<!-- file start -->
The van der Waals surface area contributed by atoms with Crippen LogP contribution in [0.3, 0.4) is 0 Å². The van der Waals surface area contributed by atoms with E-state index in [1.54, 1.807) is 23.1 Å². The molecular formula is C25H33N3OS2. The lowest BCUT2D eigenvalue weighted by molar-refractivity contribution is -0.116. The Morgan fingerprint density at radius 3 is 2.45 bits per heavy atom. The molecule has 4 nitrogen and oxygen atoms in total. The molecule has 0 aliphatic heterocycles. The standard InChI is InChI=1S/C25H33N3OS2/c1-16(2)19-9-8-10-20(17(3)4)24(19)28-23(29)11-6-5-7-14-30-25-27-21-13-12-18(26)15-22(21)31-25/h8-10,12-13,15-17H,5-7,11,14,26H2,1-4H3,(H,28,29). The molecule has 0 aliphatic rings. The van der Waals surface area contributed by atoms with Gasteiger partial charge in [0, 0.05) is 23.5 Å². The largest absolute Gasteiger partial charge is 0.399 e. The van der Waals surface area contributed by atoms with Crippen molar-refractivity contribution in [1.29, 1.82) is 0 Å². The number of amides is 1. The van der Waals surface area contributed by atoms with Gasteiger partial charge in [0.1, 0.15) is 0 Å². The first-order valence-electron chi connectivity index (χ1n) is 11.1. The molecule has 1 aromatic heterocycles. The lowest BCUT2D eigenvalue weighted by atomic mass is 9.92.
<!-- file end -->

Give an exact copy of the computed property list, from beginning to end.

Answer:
The van der Waals surface area contributed by atoms with Crippen LogP contribution in [0.3, 0.4) is 0 Å². The van der Waals surface area contributed by atoms with E-state index in [1.54, 1.807) is 23.1 Å². The molecular formula is C25H33N3OS2. The lowest BCUT2D eigenvalue weighted by molar-refractivity contribution is -0.116. The Morgan fingerprint density at radius 3 is 2.45 bits per heavy atom. The molecule has 4 nitrogen and oxygen atoms in total. The molecule has 0 aliphatic heterocycles. The standard InChI is InChI=1S/C25H33N3OS2/c1-16(2)19-9-8-10-20(17(3)4)24(19)28-23(29)11-6-5-7-14-30-25-27-21-13-12-18(26)15-22(21)31-25/h8-10,12-13,15-17H,5-7,11,14,26H2,1-4H3,(H,28,29). The molecule has 0 aliphatic rings. The van der Waals surface area contributed by atoms with Gasteiger partial charge in [0, 0.05) is 23.5 Å². The largest absolute Gasteiger partial charge is 0.399 e. The van der Waals surface area contributed by atoms with Crippen molar-refractivity contribution in [1.29, 1.82) is 0 Å². The number of amides is 1. The van der Waals surface area contributed by atoms with Gasteiger partial charge in [0.1, 0.15) is 0 Å². The first-order valence-electron chi connectivity index (χ1n) is 11.1. The molecule has 1 aromatic heterocycles. The lowest BCUT2D eigenvalue weighted by atomic mass is 9.92.